By Tim Torian, Torian Group, Inc.
This is a checklist of areas where legal compliance impacts technology. It is intended to bring awareness to areas you may not be aware of as a business owner or manager.
Businesses who handle sensitive personal information are expected to keep that information confidential.
Companies who take credit cards are subject to PCI, FACTA and Red Flag compliance.
Your bank may require that you fill out a PCI compliance form, and test your firewall regularly. Any software you use should store credit card data in an encrypted form, or not store it at all. The goal is to protect people’s credit card data. If you do have a data breach, you are required to notify those that might be affected.
HIPAA – Anyone who stores health records, or works with a company and has potential access to the health records is expected to follow guidelines to insure the security of the “protected” health information. The rules are extensive, and are aimed at insuring that you have an ongoing working security plan for your IT systems. You are required to have a staff person designated as being responsible for security and compliance. HIPAA requirements include: knowing where data is stored, who has access, what could compromise security, how this will be prevented/detected, and what your emergency response plan is.
Companies who keep information about who visits their website are required to disclose what information they track, and what they do with it.
You need to be clear with your employees and contractors about what is allowed, and who owns any information they handle.
Include a computer use policy in your Employee handbook or procedures. This should address at least the following:
What staff can and cannot do with their computers, tablets, and company provided phones.
Security compliance requirements, including standards for passwords, and for devices used for remote access. Mobile devices with email or remote access should also be required to have a login or PIN.
Who owns employee generated information – specifically company email messages and company provided phones. Also address who owns company information stored on personally owned devices.
When is an employee representing the company, and what guidelines should be followed. This includes Social Media, company email, and posting on blogs and forums.
What happens when policies are violated, and who enforces it.
There are many good examples you can use as guidelines – contact us.
If you are a publicly traded company, there are additional requirements about keeping important documents, including email.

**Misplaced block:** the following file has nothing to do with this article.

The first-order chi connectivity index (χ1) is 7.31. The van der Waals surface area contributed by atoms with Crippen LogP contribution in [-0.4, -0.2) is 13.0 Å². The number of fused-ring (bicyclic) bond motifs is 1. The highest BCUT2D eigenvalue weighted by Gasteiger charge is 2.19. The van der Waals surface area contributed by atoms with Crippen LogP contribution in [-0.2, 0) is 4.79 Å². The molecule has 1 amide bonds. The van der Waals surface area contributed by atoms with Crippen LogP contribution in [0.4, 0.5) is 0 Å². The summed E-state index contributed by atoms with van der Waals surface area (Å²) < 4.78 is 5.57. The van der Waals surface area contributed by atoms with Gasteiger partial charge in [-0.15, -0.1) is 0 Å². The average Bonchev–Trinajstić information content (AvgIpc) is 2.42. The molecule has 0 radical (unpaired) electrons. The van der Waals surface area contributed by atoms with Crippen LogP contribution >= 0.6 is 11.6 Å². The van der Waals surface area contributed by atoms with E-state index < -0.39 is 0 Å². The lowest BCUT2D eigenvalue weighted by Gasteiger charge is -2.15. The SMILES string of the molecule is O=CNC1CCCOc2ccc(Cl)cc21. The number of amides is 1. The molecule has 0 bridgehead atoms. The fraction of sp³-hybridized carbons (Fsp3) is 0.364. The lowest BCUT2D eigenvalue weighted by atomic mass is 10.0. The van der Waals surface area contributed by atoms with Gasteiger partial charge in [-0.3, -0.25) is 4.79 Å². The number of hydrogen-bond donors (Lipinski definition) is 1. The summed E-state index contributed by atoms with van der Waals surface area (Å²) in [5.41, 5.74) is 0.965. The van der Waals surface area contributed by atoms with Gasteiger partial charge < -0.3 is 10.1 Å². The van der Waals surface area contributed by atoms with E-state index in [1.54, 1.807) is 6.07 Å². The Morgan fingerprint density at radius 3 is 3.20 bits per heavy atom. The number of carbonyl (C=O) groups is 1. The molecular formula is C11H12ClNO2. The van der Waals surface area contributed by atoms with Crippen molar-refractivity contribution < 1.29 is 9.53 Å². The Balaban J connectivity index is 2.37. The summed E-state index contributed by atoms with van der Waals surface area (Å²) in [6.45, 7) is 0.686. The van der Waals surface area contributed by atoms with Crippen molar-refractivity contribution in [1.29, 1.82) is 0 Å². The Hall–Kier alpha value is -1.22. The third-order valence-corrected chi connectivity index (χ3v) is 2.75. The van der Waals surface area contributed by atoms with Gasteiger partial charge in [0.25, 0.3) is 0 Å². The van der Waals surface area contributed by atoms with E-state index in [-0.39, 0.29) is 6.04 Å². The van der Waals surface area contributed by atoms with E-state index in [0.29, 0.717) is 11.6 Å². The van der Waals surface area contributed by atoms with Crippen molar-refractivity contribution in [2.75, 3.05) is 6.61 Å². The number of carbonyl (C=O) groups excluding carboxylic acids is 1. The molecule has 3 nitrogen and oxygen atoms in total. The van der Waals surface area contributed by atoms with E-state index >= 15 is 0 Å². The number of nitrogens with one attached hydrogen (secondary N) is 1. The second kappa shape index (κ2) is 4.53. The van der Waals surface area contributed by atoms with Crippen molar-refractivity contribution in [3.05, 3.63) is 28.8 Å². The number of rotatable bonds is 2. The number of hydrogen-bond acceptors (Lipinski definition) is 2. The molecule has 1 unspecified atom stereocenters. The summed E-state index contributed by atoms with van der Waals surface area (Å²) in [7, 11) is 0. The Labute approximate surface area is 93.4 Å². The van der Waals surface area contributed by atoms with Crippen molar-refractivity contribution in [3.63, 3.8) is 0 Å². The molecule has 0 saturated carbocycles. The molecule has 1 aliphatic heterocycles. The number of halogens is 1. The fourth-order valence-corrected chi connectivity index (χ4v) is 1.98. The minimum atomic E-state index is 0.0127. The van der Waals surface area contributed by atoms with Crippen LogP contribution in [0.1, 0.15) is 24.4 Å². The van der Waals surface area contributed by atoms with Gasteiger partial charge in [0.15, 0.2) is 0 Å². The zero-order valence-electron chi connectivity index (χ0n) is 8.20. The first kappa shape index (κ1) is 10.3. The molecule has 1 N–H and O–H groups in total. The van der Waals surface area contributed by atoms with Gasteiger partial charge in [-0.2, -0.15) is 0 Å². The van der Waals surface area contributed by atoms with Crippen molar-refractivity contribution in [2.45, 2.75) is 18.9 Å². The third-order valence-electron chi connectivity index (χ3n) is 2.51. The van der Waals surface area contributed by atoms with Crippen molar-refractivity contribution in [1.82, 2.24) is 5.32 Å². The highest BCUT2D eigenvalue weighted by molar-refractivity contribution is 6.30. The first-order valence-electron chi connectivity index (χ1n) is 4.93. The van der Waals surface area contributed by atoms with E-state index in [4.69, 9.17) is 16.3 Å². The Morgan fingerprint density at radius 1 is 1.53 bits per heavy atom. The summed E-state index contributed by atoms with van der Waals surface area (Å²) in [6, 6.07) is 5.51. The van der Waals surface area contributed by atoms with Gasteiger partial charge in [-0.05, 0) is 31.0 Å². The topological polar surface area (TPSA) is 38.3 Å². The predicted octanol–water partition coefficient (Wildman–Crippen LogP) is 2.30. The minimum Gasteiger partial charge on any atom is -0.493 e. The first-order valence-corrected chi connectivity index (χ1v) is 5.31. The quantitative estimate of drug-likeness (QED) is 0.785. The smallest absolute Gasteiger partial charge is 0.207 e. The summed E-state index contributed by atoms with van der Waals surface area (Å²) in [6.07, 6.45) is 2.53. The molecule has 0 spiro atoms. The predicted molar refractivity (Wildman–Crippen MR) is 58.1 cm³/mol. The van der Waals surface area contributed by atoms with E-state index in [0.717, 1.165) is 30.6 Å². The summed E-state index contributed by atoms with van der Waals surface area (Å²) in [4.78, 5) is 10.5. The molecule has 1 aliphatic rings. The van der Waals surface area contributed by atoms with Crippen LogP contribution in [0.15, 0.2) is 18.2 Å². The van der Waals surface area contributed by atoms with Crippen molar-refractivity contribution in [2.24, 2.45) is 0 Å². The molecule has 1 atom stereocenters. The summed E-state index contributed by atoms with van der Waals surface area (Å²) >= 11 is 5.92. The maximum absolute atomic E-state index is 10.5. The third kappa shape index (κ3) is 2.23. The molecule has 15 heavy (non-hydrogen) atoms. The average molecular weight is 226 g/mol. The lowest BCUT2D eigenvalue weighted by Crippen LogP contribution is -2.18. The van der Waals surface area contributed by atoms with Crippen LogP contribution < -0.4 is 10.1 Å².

You are required to be able to produce certain information if you are in a lawsuit.
Have a document retention policy, including how long you retain email. Make sure your IT and filing systems match the policy, so you have the documents if needed.
There are limits on how you can advertise
You must follow rules about sending out mass email which are designed to prevent unsolicited email – SPAM. Emails must include a way to unsubscribe, and have contact information, including a physical address.
Some websites are also subject to accessibility requirements. Websites which provide information not appropriate to children are subject to specific restrictions.
Your web and email marketing are subject to the same rules preventing fraud and misrepresentation as other types of marketing.
Many security regulations share a common theme – they define good practices without getting too specific about the technology. They wisely realize that technology changes quickly, and what is secure today is obsolete tomorrow. You will need a security policy and a security plan, along with clearly identified business roles with accountability for IT security.
The Security policy should not be technology specific. It should define the need for security, and establish the needed business processes and roles needed to establish and maintain IT security. It also should define what topics should be covered by a security plan, and the desired business results.
The security plan includes a statement or inventory of current security systems, identifies gaps between where you are and where you should be, and establishes a plan for getting there. It also establishes the process for maintaining good security, including regular reviews. It addresses the procedures and processes for responding to a security incident should there be one. The security plan will change as needed to address changes in the business and in technology.
There are a lot of packaged “Security Policies” for HIPAA and other compliance requirements. Many have good templates. They cannot substitute for a going through the needed thinking and analysis to determine what is right for your business.